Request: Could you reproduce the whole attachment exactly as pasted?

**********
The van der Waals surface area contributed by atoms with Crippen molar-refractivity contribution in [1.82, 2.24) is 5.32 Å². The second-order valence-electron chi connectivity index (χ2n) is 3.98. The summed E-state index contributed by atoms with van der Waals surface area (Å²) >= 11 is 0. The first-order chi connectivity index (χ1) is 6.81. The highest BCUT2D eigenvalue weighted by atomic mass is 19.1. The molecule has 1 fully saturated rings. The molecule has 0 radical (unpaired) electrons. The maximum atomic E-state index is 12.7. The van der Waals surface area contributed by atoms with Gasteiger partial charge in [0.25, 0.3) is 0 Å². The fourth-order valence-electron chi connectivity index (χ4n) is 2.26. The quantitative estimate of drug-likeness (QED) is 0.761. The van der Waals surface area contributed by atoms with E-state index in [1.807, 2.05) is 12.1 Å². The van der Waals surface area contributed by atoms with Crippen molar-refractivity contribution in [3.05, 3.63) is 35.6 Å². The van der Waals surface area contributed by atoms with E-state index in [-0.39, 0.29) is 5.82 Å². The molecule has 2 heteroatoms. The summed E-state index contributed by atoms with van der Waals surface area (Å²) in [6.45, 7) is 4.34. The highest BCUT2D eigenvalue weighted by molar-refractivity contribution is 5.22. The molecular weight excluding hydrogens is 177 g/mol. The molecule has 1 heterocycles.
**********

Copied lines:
The van der Waals surface area contributed by atoms with Crippen molar-refractivity contribution in [1.82, 2.24) is 5.32 Å². The second-order valence-electron chi connectivity index (χ2n) is 3.98. The summed E-state index contributed by atoms with van der Waals surface area (Å²) >= 11 is 0. The first-order chi connectivity index (χ1) is 6.81. The highest BCUT2D eigenvalue weighted by atomic mass is 19.1. The molecule has 1 fully saturated rings. The molecule has 0 radical (unpaired) electrons. The maximum atomic E-state index is 12.7. The van der Waals surface area contributed by atoms with Gasteiger partial charge in [0.25, 0.3) is 0 Å². The fourth-order valence-electron chi connectivity index (χ4n) is 2.26. The quantitative estimate of drug-likeness (QED) is 0.761. The van der Waals surface area contributed by atoms with E-state index in [1.807, 2.05) is 12.1 Å². The van der Waals surface area contributed by atoms with Crippen molar-refractivity contribution in [3.05, 3.63) is 35.6 Å². The van der Waals surface area contributed by atoms with E-state index in [-0.39, 0.29) is 5.82 Å². The molecule has 2 heteroatoms. The summed E-state index contributed by atoms with van der Waals surface area (Å²) in [6.45, 7) is 4.34. The highest BCUT2D eigenvalue weighted by molar-refractivity contribution is 5.22. The molecular weight excluding hydrogens is 177 g/mol. The molecule has 1 heterocycles.